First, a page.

The Senate passes a major infrastructure bill, turning focus to anti-poverty and climate plans


Elizabeth Miglin | August 11, 2021

The U.S. Senate, on Tuesday, passed a $1 trillion bipartisan infrastructure bill which would provide funding for climate related infrastructure resiliency if passed by the House.  

After previous weeks of intense debate over one of the largest federal investments into the nation’s outdated public works system, the Senate voted 69 in favor with 30 opposed to the Infrastructure Investment and Jobs Act. The legislation has the possibility of impacting nearly every aspect of the American economy with projects ensuring rural access to broadband and clean drinking water, modernizing roadways and environmental sustainability projects, according to the New York Times. Regarding the climate, the bill focuses on investmenting in clean energy, environmental clean-up projects and making infrastructure more resilient, according to The White House

Alongside the infrastructure bill, Senate Democrats agreed to an outline of an $3.5 trillion antipoverty and climate plan, on Monday. The climate legislation aims to reduce carbon dioxide emissions, fund research focused on climate change’s effect on agriculture, create a Civilian Climate Corps to enact climate-based public works projects and improve the durability of coastlines. Funding for both the antipoverty and the climate plan are expected to come from tax increases on wealthy individuals and corporations.

The Infrastructure Investment and Jobs Act is expected to be debate by the House at the end of August, with the antipoverty and climate plan expected to be passed by the Senate by the end of this week.

Democrats look to tax big polluters


Via Flickr.

Eleanor Hildebrandt | August 5, 2021

Democrats in Washington D.C. are looking to tax a handful of major gas and oil companies who are causing harm to the environment.

Senator Chris Van Hollen from Maryland has drafted legislation in recent days that would have the U.S. Department of Treasury and the Environmental Protection Agency identify companies that have released large amounts of greenhouse gases into the atmosphere in recent years. After determining the biggest polluters, the bill would assess a fee for companies based on what kind and the amount of emissions they’ve released since 2000.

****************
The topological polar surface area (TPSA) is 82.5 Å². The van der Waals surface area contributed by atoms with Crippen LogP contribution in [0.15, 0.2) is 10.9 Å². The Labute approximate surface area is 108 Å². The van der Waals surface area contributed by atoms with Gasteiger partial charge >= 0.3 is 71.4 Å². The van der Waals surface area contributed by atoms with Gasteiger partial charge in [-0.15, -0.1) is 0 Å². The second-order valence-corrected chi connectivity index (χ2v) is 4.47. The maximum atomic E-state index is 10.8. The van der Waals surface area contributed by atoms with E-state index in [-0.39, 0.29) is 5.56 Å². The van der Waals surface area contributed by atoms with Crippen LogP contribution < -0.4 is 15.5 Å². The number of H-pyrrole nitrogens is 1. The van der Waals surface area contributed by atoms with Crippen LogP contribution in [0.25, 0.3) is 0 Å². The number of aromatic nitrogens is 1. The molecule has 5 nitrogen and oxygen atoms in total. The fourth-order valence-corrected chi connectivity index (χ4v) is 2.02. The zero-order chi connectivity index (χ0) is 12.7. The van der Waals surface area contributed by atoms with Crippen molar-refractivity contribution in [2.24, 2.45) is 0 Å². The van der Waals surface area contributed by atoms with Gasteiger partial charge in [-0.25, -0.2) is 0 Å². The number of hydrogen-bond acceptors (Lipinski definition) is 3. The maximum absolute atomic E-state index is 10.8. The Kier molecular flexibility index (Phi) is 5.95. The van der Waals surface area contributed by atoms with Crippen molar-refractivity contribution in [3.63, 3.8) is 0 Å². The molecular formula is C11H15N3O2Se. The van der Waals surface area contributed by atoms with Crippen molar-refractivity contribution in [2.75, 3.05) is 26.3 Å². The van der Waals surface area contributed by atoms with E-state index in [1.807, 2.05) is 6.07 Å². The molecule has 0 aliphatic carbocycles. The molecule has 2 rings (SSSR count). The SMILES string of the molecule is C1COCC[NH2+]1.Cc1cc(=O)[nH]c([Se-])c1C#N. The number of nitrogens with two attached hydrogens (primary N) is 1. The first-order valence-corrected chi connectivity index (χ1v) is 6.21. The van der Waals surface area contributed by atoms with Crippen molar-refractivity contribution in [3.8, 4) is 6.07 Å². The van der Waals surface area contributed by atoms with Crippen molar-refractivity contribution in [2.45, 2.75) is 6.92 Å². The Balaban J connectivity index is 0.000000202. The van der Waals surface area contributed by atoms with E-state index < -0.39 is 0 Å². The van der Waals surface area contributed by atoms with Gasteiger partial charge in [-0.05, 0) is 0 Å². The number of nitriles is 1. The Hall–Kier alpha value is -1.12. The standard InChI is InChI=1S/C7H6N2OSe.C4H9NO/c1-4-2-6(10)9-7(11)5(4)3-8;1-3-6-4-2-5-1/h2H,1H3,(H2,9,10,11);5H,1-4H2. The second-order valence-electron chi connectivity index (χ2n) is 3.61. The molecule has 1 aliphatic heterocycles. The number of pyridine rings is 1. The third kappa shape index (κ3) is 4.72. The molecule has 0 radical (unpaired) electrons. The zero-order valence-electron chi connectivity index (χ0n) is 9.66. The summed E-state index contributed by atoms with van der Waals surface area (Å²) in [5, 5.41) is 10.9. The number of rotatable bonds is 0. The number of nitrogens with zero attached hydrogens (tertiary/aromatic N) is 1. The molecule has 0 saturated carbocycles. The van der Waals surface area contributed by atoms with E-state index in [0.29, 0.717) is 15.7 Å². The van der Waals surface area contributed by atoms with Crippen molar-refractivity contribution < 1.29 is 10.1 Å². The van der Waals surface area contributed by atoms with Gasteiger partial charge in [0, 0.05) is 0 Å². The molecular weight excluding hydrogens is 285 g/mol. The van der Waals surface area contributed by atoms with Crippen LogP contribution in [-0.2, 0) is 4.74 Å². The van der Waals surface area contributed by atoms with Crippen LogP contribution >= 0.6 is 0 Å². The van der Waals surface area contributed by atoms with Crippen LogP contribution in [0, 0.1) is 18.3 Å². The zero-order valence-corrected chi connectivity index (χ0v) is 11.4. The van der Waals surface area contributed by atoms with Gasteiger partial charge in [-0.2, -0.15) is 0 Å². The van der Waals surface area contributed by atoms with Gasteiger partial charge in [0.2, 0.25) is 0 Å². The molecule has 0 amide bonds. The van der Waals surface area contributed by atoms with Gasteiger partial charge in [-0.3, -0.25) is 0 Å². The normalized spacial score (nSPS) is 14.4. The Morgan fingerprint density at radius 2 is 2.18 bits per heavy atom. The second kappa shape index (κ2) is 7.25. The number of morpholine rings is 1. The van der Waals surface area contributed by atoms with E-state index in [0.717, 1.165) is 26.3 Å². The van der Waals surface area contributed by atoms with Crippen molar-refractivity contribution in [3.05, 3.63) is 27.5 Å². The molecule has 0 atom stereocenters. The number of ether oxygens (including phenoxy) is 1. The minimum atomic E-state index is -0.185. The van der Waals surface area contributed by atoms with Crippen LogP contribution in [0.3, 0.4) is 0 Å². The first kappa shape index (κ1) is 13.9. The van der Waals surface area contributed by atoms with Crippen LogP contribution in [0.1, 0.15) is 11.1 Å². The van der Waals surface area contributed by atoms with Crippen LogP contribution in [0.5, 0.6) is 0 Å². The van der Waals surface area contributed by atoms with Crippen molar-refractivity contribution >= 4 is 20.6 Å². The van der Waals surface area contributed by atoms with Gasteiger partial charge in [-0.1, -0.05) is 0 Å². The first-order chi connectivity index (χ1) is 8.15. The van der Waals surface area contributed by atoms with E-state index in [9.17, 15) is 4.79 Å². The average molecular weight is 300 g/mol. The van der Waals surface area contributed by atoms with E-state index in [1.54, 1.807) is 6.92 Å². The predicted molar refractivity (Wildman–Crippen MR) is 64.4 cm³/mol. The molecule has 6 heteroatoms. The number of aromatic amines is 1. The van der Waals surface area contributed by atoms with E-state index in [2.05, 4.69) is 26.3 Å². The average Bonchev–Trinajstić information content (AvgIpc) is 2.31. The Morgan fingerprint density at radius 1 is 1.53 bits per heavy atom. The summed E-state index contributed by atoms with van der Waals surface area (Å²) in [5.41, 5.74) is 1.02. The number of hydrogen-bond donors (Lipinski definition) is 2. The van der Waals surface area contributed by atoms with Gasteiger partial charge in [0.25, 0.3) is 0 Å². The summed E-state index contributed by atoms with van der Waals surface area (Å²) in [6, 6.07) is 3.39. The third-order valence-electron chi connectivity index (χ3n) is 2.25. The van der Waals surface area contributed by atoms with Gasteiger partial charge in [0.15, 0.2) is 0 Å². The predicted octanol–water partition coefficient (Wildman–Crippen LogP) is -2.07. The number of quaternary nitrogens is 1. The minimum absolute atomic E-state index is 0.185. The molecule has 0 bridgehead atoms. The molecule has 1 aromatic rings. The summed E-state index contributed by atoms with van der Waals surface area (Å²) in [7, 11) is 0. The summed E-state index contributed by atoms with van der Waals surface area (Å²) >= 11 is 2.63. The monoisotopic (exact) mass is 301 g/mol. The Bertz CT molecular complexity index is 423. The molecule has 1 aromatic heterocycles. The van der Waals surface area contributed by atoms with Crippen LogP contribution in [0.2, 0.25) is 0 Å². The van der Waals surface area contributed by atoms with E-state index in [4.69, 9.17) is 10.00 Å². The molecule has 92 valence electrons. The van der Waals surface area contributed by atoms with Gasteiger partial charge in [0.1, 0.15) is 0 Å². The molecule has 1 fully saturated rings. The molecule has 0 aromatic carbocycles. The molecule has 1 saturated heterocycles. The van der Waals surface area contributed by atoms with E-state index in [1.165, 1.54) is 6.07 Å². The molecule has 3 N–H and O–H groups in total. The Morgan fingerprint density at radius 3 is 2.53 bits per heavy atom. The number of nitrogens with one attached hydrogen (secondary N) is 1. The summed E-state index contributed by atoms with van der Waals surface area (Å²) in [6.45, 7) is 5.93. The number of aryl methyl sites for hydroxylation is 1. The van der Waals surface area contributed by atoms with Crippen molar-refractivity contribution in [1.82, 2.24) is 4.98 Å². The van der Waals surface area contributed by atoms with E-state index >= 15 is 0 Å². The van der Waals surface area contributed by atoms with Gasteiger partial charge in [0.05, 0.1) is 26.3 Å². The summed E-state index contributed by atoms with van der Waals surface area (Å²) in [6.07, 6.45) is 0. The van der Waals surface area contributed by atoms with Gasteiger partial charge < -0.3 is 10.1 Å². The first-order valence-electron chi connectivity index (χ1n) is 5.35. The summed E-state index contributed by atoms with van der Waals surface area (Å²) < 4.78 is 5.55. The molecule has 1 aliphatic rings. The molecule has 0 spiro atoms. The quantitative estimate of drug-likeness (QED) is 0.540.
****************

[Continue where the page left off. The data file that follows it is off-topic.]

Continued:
The collected fees would go to research and development of clean energy solutions as well as to the communities across the county suffering from climate crises, like flooding and wildfires. The proposal comes on the heels of a $1 trillion infrastructure bill that allocates billions of dollars to prepare and recover from climate change events. The infrastructure legislation has yet to be passed, but shows a commitment to funding initiatives that address climate change.

Scientists have linked increased flooding, more frequent wildfires, and other prominent disasters to the burning of fossil fuels. The drafted bill would attempt to holds fossil fuel companies accountable for the cost of such weather events.

Van Hollen told The New York Times on Wednesday that the drafted bill would collect $500 billion in the next decade. He is optimistic that the draft would have support from his Democratic colleagues if he introduced it in the U.S. Senate. Some of the companies that would be fined would be Exxon Mobil and Chevron.

Shahenn-Portman Energy Bill Stalls


Photo by CTPEKO3A; Flickr

The Energy Savings and Industrial Competitiveness (ESIC) Act is intended to spur the use of energy efficiency technologies in the residential, commercial, and industrial sectors of the economy.

According to a new study, Shaheen-Portman is estimated to create 136,000 new jobs by 2025. By 2030, the bill will also net annual savings of $13.7 billion and lower CO2 emissions and other air pollutants by the equivalent of taking 22 million cars off the road. Continue reading

Law to prevent EPA from regulating greenhouse gases fails in Senate


A law pushed by Republicans to strip authority from the EPA to regulate greenhouse gases linked to climate chance has failed in the U.S. Senate.

The law would have repealed a 2009 finding by federal scientists that greenhouse gas-induced climate change poses significant threats to public health. Continue reading